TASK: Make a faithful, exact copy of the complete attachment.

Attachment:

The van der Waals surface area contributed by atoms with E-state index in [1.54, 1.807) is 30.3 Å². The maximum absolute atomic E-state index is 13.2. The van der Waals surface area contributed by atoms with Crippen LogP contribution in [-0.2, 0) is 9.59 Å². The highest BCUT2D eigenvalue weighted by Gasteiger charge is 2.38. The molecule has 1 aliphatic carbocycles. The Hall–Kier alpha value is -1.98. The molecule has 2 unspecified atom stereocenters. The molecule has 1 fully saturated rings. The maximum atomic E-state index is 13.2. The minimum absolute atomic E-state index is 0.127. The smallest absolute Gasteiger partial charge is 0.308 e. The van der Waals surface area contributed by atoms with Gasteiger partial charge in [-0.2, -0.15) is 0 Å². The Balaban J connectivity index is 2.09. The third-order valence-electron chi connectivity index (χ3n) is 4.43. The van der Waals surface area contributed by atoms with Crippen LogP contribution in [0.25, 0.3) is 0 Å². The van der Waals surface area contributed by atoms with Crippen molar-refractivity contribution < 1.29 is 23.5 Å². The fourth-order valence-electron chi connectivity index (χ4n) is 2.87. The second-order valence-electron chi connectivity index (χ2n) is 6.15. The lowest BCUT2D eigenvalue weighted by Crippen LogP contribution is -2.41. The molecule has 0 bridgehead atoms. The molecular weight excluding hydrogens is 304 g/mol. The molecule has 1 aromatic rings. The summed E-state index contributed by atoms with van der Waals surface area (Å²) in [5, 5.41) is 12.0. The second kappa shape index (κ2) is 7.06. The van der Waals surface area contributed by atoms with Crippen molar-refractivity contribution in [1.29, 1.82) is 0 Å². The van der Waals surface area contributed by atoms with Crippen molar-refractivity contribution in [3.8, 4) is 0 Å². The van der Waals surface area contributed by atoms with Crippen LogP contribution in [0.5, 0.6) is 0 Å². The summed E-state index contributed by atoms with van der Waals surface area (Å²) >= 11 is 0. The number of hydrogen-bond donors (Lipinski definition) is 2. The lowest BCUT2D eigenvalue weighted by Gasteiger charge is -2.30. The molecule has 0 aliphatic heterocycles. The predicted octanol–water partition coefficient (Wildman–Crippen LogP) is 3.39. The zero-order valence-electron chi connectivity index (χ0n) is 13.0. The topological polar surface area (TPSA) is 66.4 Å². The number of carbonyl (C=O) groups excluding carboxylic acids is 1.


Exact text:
The van der Waals surface area contributed by atoms with E-state index in [1.54, 1.807) is 30.3 Å². The maximum absolute atomic E-state index is 13.2. The van der Waals surface area contributed by atoms with Crippen LogP contribution in [-0.2, 0) is 9.59 Å². The highest BCUT2D eigenvalue weighted by Gasteiger charge is 2.38. The molecule has 1 aliphatic carbocycles. The Hall–Kier alpha value is -1.98. The molecule has 2 unspecified atom stereocenters. The molecule has 1 fully saturated rings. The maximum atomic E-state index is 13.2. The minimum absolute atomic E-state index is 0.127. The smallest absolute Gasteiger partial charge is 0.308 e. The van der Waals surface area contributed by atoms with Gasteiger partial charge in [-0.2, -0.15) is 0 Å². The Balaban J connectivity index is 2.09. The third-order valence-electron chi connectivity index (χ3n) is 4.43. The van der Waals surface area contributed by atoms with Crippen LogP contribution in [0.25, 0.3) is 0 Å². The van der Waals surface area contributed by atoms with Crippen molar-refractivity contribution < 1.29 is 23.5 Å². The fourth-order valence-electron chi connectivity index (χ4n) is 2.87. The second-order valence-electron chi connectivity index (χ2n) is 6.15. The lowest BCUT2D eigenvalue weighted by Crippen LogP contribution is -2.41. The molecule has 0 bridgehead atoms. The molecular weight excluding hydrogens is 304 g/mol. The molecule has 1 aromatic rings. The summed E-state index contributed by atoms with van der Waals surface area (Å²) in [5, 5.41) is 12.0. The second kappa shape index (κ2) is 7.06. The van der Waals surface area contributed by atoms with Crippen molar-refractivity contribution in [1.29, 1.82) is 0 Å². The van der Waals surface area contributed by atoms with Crippen molar-refractivity contribution in [3.8, 4) is 0 Å². The van der Waals surface area contributed by atoms with Crippen LogP contribution in [0.5, 0.6) is 0 Å². The summed E-state index contributed by atoms with van der Waals surface area (Å²) >= 11 is 0. The number of hydrogen-bond donors (Lipinski definition) is 2. The lowest BCUT2D eigenvalue weighted by Gasteiger charge is -2.30. The molecule has 0 aliphatic heterocycles. The predicted octanol–water partition coefficient (Wildman–Crippen LogP) is 3.39. The zero-order valence-electron chi connectivity index (χ0n) is 13.0. The topological polar surface area (TPSA) is 66.4 Å². The number of carbonyl (C=O) groups excluding carboxylic acids is 1.